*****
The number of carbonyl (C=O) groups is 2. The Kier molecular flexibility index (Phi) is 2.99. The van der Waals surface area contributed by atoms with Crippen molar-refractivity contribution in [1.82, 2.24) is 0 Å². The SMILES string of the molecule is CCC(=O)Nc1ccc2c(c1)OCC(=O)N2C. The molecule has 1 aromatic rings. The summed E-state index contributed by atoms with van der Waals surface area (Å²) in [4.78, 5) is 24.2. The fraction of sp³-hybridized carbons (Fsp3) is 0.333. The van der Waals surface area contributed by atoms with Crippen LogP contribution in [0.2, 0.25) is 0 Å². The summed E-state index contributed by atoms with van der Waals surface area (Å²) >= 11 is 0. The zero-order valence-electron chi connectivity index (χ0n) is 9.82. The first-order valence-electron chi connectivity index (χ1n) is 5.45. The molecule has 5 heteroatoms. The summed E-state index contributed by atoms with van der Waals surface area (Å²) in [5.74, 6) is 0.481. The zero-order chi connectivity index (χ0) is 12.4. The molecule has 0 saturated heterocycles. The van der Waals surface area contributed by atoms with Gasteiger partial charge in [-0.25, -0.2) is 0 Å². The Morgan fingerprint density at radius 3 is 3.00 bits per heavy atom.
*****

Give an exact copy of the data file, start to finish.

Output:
The number of carbonyl (C=O) groups is 2. The Kier molecular flexibility index (Phi) is 2.99. The van der Waals surface area contributed by atoms with Crippen molar-refractivity contribution in [1.82, 2.24) is 0 Å². The SMILES string of the molecule is CCC(=O)Nc1ccc2c(c1)OCC(=O)N2C. The molecule has 1 aromatic rings. The summed E-state index contributed by atoms with van der Waals surface area (Å²) in [4.78, 5) is 24.2. The fraction of sp³-hybridized carbons (Fsp3) is 0.333. The van der Waals surface area contributed by atoms with Crippen LogP contribution in [0.2, 0.25) is 0 Å². The summed E-state index contributed by atoms with van der Waals surface area (Å²) >= 11 is 0. The zero-order valence-electron chi connectivity index (χ0n) is 9.82. The first-order valence-electron chi connectivity index (χ1n) is 5.45. The molecule has 5 heteroatoms. The summed E-state index contributed by atoms with van der Waals surface area (Å²) in [5.74, 6) is 0.481. The zero-order chi connectivity index (χ0) is 12.4. The molecule has 0 saturated heterocycles. The van der Waals surface area contributed by atoms with Gasteiger partial charge in [-0.25, -0.2) is 0 Å². The Morgan fingerprint density at radius 3 is 3.00 bits per heavy atom.